By now, pretty much everyone who follows horological news has heard about and likely seen images of the Harry Winston Opus 14. Much of the hard data – the 1066 component parts, four separate stacked dials including three interchangeable ones, the formidable 54.7 mm diameter – is already well known. But how does this immensely complicated watch “stack up” after a bit of reflection?
It’s an extraordinary feat when some of the most established names in watchmaking and up-and-coming independents come together for a worthy cause.
The 2015 edition of Only Watch is to be held on November 7, and this sixth edition of the biennial charity auction sees the highest number of donated pieces ever: 44 in total.
Read on for a complete listing and photos, including estimates, of the all unique piece watches in the 2015 Only Watch auction.
I deliberately wrote the headline as “Why We Are In A Golden Age For Appreciating Superlative Hand-Finishing . . . ” because, the fact is that if many people do not appreciate superlative hand-finishing, then fewer will pay for superlative hand-finishing, so there is likely to be less superlative hand-finishing on offer. So what does any of this mean for the future of superlatively hand-finished timepieces?
For this special article, I have the pleasure of covering the wonderful Grönefeld One Hertz! For a watch fanatic, and especially for lovers of independent watch brands, it’s a dream come true to meet the makers of the watches that we admire. With the Grönefeld brothers, it’s that pleasure multiplied by two.
The inaugural Dubai Watch Week (DWW) has just closed its doors. And what a week it has been: sunny days filled withintroductory watchmaking classes, informative and often entertaining discussion panels, conversations with CEOs and watchmakers, and a multitude of watch collectors and aficionados enjoying all the event had to offer. But before we take a look at what was good about DWW, let’s get the “bad” and the “ugly” out of the way first.
Dear De Bethune,
Can I call you Thunie? Or, even better, just DB?
I have decided to place quill upon pad after all these years of watching you . . . no, I’m neither a stalker nor a star-struck groupie.
But more often than not you have intrigued, baffled, dazzled, and surprised me.
You do not remember our first meeting; how could you? You were just a baby, very different from what you are today. You had rather classic looks inside and out, but there was a je ne sais quoi implying that you might grow into something more interesting and perhaps flamboyant . . .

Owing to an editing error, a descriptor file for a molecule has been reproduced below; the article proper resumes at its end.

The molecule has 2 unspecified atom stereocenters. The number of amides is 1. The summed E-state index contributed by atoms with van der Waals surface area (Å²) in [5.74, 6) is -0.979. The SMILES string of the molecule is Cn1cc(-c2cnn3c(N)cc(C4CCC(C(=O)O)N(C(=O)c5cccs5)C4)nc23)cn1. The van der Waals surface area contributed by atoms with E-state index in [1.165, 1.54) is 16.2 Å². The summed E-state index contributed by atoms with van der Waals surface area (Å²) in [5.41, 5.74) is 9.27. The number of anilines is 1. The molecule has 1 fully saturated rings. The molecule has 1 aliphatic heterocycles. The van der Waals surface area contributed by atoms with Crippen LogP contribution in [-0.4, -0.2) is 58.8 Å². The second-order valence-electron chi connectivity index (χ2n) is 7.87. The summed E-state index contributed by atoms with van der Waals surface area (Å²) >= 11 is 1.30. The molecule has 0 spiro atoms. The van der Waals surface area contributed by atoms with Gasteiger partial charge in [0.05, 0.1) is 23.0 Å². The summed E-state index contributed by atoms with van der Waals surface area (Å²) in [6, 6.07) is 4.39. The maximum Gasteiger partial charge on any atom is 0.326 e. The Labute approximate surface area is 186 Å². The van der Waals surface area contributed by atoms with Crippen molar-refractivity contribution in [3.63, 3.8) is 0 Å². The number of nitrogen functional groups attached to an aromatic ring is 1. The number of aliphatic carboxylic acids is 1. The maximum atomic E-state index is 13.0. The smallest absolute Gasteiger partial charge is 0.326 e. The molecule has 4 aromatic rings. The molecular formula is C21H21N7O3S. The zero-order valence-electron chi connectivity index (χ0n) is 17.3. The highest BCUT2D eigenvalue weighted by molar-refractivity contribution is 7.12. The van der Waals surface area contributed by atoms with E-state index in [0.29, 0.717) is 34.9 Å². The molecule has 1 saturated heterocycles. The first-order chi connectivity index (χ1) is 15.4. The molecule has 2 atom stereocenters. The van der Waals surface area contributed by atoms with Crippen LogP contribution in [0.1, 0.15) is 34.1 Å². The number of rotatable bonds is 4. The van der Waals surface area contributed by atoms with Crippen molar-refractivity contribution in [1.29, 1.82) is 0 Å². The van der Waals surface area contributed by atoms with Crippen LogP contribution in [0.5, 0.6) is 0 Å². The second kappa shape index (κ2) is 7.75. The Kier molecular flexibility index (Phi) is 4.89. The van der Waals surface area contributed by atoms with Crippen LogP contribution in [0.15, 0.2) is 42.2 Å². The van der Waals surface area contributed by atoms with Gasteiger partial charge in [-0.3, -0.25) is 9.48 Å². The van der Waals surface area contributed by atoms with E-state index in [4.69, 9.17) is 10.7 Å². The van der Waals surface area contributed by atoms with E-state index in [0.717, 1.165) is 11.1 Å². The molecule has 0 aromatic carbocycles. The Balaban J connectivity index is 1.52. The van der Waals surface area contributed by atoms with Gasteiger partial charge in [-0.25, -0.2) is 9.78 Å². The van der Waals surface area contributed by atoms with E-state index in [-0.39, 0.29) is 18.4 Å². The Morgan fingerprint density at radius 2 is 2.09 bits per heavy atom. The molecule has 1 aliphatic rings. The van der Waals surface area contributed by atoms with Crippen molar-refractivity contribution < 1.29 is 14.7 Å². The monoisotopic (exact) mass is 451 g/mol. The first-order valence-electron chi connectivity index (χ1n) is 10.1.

In this article I look at why high end watches cost so much by examining one of the most important factors. To answer this question, there are quite a few reasons, including low production numbers (mass manufacture brings prices down) and high complexity, but the one I will focus on here is hand-finishing, because unlike low production numbers and high complexity, ultra-high-level hand-finishing is not usually easy to appreciate.
I have a fairly narrow frame of reference when it comes to buying watches for myself: my taste runs to independents, in-house movements, and superlative hand-finishing. So why on earth am I sitting here typing about the Corum Bubble, which is from a big (for me) brand and outfitted with an ETA 2892 movement with an industrial finish? Well, this is why I bought it.
Eight years ago, Vacheron Constantin began building a mechanical work of art destined to become the world’s most complicated watch under the aegis of its bespoke watch division.
Atelier Cabinotiers offers connoisseurs the chance to commission a custom-made watch according to their own tastes and designs (but within the boundaries of the brand’s style). Reference 57260 came into being thanks to one of the world’s foremost collectors, a great connoisseur of horological art. This collector specifically requested that Vacheron Constantin create world’s most complicated timepiece for him.
In my view, every successful independent watchmaker has elements of a “house style” that may attract some buyers and put off others, but nonetheless sets him or her apart. And, at the highest level, this style goes beyond “branding” to become an expression of the personality and artistic vision of the creator. In the picturesque Swiss town of Thun, Beat Haldimann and his small team distinguish themselves by focusing on technical virtuosity of the highest order, as typified by the Haldimann H1 Flying Central Tourbillon.